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Allegory is a narrative or description that contains a second meaning beneath the surface story. And, while the surface description or story may have its own significance, it is the ulterior meaning that is more important to the author. Certainly, allegory is not as rich as the symbol, whose meanings "ray out"; nevertheless, allegory effectively makes the abstract concrete with a one-to-one correspondence between the details and a single set of ulterior meanings.
A famous morality play from the sixteenth century, Everyman is also considered a "naive allegory." Through the use of the journey, the greater moral lesson is taught; that is, all men--Everyman as representative of men's souls--must go through life performing good deeds if they wish to be judged well by Death. Aesop's Fables, of course, are allegories as the animals represent different virtues or vices.
In contemporary literature, there are many allegories, among them Le Petit Prince by Antoine de Saint Exupery, in which the employment of allegory is direct as animals and flowers talk. In this child-like narrative, Saint Exupery extols simplicity and honesty against a materialistic society as the fox bids good-bye to the little prince,
"It is only in the heart that one can see rightly, what is essential is invisible to the eye." (ch. 21)
The world of authority and power is also critiqued as the king who considers everyone his subject resembles closely a threatening leader in St. Exupery's 1943.
In another modern work, George Orwell cautions against the dangers of Communism in his Animal Farm in which the pigs Napoleon and Snowball represent Stalin and Trotsky, respectively. Orwell's allegory is a cautionary tale against an ideology that has threatened the world. Another work, William Golding's Lord of the Flies, also written in the wake of World War II, depicts the inherent evil in men as young boys, stranded on an idyllic island, degenerate into sadistic savagery on their own without the constraints of a "society that was in ruins." In a powerful scene, a pig's head, "the lord of the flies," talks to the intuitive Simon,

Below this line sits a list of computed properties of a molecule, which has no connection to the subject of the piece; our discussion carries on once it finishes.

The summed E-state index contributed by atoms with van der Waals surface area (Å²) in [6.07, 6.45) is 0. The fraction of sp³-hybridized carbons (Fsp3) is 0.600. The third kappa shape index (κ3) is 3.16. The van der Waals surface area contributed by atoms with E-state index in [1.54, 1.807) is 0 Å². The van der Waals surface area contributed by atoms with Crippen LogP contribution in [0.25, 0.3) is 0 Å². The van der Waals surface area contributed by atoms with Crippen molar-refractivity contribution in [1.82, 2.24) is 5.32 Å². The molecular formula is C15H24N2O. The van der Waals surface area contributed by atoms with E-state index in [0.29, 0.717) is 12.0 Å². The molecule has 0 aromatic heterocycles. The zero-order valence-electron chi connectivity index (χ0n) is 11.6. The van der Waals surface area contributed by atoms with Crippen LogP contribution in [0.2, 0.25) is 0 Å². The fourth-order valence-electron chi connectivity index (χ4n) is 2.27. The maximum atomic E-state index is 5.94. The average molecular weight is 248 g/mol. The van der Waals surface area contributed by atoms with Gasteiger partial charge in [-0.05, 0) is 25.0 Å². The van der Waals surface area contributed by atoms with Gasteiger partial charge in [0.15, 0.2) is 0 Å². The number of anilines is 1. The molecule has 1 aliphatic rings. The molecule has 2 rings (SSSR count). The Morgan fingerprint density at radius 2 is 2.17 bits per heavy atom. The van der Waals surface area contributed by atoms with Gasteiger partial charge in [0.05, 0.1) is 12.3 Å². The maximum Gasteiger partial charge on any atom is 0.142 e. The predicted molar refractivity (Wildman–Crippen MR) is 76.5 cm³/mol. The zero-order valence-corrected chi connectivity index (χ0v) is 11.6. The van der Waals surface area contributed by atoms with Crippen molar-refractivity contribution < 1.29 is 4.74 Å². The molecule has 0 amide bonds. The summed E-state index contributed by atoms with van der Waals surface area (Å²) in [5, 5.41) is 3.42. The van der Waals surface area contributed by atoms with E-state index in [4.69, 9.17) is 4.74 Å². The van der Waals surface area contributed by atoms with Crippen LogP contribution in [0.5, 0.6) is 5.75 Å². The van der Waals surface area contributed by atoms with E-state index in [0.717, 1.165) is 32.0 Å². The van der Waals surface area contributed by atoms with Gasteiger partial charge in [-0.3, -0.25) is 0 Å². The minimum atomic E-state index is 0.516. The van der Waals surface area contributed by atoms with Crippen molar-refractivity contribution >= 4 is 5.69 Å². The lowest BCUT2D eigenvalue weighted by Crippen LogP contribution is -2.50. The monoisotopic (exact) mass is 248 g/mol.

"You knew, didn't you? I'm part of you? Close, close, close! I'm the reason why it's no go? Why things are what they are?"
While some works are not written with the intention of being allegories, they sometimes have allegorical meanings and can be interpreted in this genre. One example is William Faulkner's "A Rose for Emily" in which Emily Grierson can represent the Old South. Another is Nathaniel Hawthorne's "Young Goodman Brown," the character of Brown is allegorical as he represents the Calvinistic Puritan who initially believes he is among the elect and has, therefore, been saved no matter what happens.
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